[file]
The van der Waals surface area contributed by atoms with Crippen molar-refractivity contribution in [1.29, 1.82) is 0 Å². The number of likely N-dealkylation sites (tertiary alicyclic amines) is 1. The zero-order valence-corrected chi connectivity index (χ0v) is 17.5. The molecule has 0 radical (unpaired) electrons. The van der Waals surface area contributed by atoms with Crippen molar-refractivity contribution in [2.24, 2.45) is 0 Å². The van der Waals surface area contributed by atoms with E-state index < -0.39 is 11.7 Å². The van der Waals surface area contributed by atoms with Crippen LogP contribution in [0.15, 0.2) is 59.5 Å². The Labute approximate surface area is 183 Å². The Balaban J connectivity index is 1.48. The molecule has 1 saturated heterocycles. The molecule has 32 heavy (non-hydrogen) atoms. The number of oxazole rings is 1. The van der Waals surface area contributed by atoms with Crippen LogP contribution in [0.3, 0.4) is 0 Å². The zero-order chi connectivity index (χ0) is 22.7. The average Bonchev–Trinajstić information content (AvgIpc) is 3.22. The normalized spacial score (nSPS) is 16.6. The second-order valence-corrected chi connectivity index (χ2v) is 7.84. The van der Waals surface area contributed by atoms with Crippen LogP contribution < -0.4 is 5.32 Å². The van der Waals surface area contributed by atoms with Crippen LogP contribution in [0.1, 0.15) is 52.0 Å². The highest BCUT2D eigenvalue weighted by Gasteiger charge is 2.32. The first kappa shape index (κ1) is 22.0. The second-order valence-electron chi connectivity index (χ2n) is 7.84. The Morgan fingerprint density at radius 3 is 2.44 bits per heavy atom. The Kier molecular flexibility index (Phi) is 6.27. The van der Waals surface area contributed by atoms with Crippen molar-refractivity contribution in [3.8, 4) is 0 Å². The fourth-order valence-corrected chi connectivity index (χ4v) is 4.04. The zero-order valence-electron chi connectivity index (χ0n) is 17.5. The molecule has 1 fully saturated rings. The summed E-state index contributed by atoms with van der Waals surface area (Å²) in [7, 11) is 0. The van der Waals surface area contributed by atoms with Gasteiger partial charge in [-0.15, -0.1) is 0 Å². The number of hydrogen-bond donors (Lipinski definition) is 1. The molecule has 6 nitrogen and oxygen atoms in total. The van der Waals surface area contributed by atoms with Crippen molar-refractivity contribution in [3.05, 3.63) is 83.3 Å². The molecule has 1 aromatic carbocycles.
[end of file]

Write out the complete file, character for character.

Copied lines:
The van der Waals surface area contributed by atoms with Crippen molar-refractivity contribution in [1.29, 1.82) is 0 Å². The number of likely N-dealkylation sites (tertiary alicyclic amines) is 1. The zero-order valence-corrected chi connectivity index (χ0v) is 17.5. The molecule has 0 radical (unpaired) electrons. The van der Waals surface area contributed by atoms with Crippen molar-refractivity contribution in [2.24, 2.45) is 0 Å². The van der Waals surface area contributed by atoms with E-state index < -0.39 is 11.7 Å². The van der Waals surface area contributed by atoms with Crippen LogP contribution in [0.15, 0.2) is 59.5 Å². The Labute approximate surface area is 183 Å². The Balaban J connectivity index is 1.48. The molecule has 1 saturated heterocycles. The molecule has 32 heavy (non-hydrogen) atoms. The number of oxazole rings is 1. The van der Waals surface area contributed by atoms with Crippen LogP contribution in [0.3, 0.4) is 0 Å². The zero-order chi connectivity index (χ0) is 22.7. The average Bonchev–Trinajstić information content (AvgIpc) is 3.22. The normalized spacial score (nSPS) is 16.6. The second-order valence-corrected chi connectivity index (χ2v) is 7.84. The van der Waals surface area contributed by atoms with Crippen LogP contribution < -0.4 is 5.32 Å². The van der Waals surface area contributed by atoms with Crippen LogP contribution in [0.1, 0.15) is 52.0 Å². The highest BCUT2D eigenvalue weighted by Gasteiger charge is 2.32. The first kappa shape index (κ1) is 22.0. The second-order valence-electron chi connectivity index (χ2n) is 7.84. The Morgan fingerprint density at radius 3 is 2.44 bits per heavy atom. The Kier molecular flexibility index (Phi) is 6.27. The van der Waals surface area contributed by atoms with Crippen molar-refractivity contribution in [3.8, 4) is 0 Å². The fourth-order valence-corrected chi connectivity index (χ4v) is 4.04. The zero-order valence-electron chi connectivity index (χ0n) is 17.5. The molecule has 1 fully saturated rings. The summed E-state index contributed by atoms with van der Waals surface area (Å²) in [7, 11) is 0. The van der Waals surface area contributed by atoms with Gasteiger partial charge in [-0.15, -0.1) is 0 Å². The number of hydrogen-bond donors (Lipinski definition) is 1. The molecule has 6 nitrogen and oxygen atoms in total. The van der Waals surface area contributed by atoms with Crippen molar-refractivity contribution in [3.05, 3.63) is 83.3 Å². The molecule has 1 aromatic carbocycles.